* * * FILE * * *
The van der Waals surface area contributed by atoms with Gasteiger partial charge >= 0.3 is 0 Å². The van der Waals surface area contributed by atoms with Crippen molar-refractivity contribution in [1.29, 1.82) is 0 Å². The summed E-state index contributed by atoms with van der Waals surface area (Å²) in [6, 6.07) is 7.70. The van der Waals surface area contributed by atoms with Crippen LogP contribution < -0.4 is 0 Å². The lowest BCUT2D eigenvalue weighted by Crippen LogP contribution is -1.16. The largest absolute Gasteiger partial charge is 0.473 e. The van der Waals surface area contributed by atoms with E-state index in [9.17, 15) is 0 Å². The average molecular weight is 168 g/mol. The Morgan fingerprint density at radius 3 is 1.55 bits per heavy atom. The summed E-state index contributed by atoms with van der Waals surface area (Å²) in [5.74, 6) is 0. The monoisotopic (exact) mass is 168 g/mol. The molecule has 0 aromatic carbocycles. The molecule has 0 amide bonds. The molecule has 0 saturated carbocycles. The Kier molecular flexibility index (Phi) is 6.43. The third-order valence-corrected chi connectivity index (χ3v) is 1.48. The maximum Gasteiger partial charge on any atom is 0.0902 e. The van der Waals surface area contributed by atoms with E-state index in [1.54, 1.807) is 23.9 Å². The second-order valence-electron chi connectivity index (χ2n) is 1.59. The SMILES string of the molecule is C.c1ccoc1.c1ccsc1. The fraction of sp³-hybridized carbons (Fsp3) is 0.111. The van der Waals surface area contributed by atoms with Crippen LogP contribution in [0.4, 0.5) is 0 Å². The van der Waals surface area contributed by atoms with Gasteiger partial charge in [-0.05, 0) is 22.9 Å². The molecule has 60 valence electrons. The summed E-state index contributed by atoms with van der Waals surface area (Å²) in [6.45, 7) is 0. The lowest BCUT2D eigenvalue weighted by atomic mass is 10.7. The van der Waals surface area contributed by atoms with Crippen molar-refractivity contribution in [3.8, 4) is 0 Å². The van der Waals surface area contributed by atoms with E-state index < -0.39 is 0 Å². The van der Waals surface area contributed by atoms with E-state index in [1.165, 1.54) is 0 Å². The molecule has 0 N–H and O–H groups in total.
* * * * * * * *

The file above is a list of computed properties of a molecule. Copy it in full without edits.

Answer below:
The van der Waals surface area contributed by atoms with Gasteiger partial charge >= 0.3 is 0 Å². The van der Waals surface area contributed by atoms with Crippen molar-refractivity contribution in [1.29, 1.82) is 0 Å². The summed E-state index contributed by atoms with van der Waals surface area (Å²) in [6, 6.07) is 7.70. The van der Waals surface area contributed by atoms with Crippen LogP contribution < -0.4 is 0 Å². The lowest BCUT2D eigenvalue weighted by Crippen LogP contribution is -1.16. The largest absolute Gasteiger partial charge is 0.473 e. The van der Waals surface area contributed by atoms with E-state index in [9.17, 15) is 0 Å². The average molecular weight is 168 g/mol. The Morgan fingerprint density at radius 3 is 1.55 bits per heavy atom. The summed E-state index contributed by atoms with van der Waals surface area (Å²) in [5.74, 6) is 0. The monoisotopic (exact) mass is 168 g/mol. The molecule has 0 aromatic carbocycles. The molecule has 0 amide bonds. The molecule has 0 saturated carbocycles. The Kier molecular flexibility index (Phi) is 6.43. The third-order valence-corrected chi connectivity index (χ3v) is 1.48. The maximum Gasteiger partial charge on any atom is 0.0902 e. The van der Waals surface area contributed by atoms with E-state index in [1.54, 1.807) is 23.9 Å². The second-order valence-electron chi connectivity index (χ2n) is 1.59. The SMILES string of the molecule is C.c1ccoc1.c1ccsc1. The fraction of sp³-hybridized carbons (Fsp3) is 0.111. The van der Waals surface area contributed by atoms with Crippen LogP contribution in [0.4, 0.5) is 0 Å². The van der Waals surface area contributed by atoms with Gasteiger partial charge in [-0.05, 0) is 22.9 Å². The molecule has 60 valence electrons. The summed E-state index contributed by atoms with van der Waals surface area (Å²) in [6.45, 7) is 0. The lowest BCUT2D eigenvalue weighted by atomic mass is 10.7. The van der Waals surface area contributed by atoms with Crippen molar-refractivity contribution in [3.8, 4) is 0 Å². The van der Waals surface area contributed by atoms with E-state index < -0.39 is 0 Å². The van der Waals surface area contributed by atoms with E-state index in [1.165, 1.54) is 0 Å². The molecule has 0 N–H and O–H groups in total.